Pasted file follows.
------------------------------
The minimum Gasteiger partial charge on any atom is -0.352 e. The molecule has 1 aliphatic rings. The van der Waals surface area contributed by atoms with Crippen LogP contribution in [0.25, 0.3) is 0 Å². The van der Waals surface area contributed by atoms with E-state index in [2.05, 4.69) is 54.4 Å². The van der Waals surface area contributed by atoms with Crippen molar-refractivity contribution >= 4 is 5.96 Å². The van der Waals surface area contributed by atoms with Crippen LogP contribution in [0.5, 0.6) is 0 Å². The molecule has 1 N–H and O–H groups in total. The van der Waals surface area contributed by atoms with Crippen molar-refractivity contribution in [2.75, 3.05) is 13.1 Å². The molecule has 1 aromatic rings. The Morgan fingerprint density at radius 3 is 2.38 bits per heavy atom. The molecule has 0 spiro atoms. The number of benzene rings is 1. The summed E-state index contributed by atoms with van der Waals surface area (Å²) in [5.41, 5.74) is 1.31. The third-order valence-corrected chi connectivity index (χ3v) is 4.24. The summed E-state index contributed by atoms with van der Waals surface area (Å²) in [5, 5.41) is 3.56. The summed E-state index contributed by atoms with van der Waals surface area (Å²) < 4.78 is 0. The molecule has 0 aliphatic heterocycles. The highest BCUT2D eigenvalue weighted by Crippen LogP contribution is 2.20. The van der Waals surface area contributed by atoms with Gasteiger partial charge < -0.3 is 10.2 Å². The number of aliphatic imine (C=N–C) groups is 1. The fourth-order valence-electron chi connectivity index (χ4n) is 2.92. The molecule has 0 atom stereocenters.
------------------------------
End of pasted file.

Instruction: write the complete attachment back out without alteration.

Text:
The minimum Gasteiger partial charge on any atom is -0.352 e. The molecule has 1 aliphatic rings. The van der Waals surface area contributed by atoms with Crippen LogP contribution in [0.25, 0.3) is 0 Å². The van der Waals surface area contributed by atoms with E-state index in [2.05, 4.69) is 54.4 Å². The van der Waals surface area contributed by atoms with Crippen molar-refractivity contribution >= 4 is 5.96 Å². The van der Waals surface area contributed by atoms with Crippen LogP contribution in [0.5, 0.6) is 0 Å². The molecule has 1 N–H and O–H groups in total. The van der Waals surface area contributed by atoms with Crippen molar-refractivity contribution in [2.75, 3.05) is 13.1 Å². The molecule has 1 aromatic rings. The Morgan fingerprint density at radius 3 is 2.38 bits per heavy atom. The molecule has 0 spiro atoms. The number of benzene rings is 1. The summed E-state index contributed by atoms with van der Waals surface area (Å²) in [5.41, 5.74) is 1.31. The third-order valence-corrected chi connectivity index (χ3v) is 4.24. The summed E-state index contributed by atoms with van der Waals surface area (Å²) in [5, 5.41) is 3.56. The summed E-state index contributed by atoms with van der Waals surface area (Å²) < 4.78 is 0. The molecule has 0 aliphatic heterocycles. The highest BCUT2D eigenvalue weighted by Crippen LogP contribution is 2.20. The van der Waals surface area contributed by atoms with Gasteiger partial charge < -0.3 is 10.2 Å². The number of aliphatic imine (C=N–C) groups is 1. The fourth-order valence-electron chi connectivity index (χ4n) is 2.92. The molecule has 0 atom stereocenters.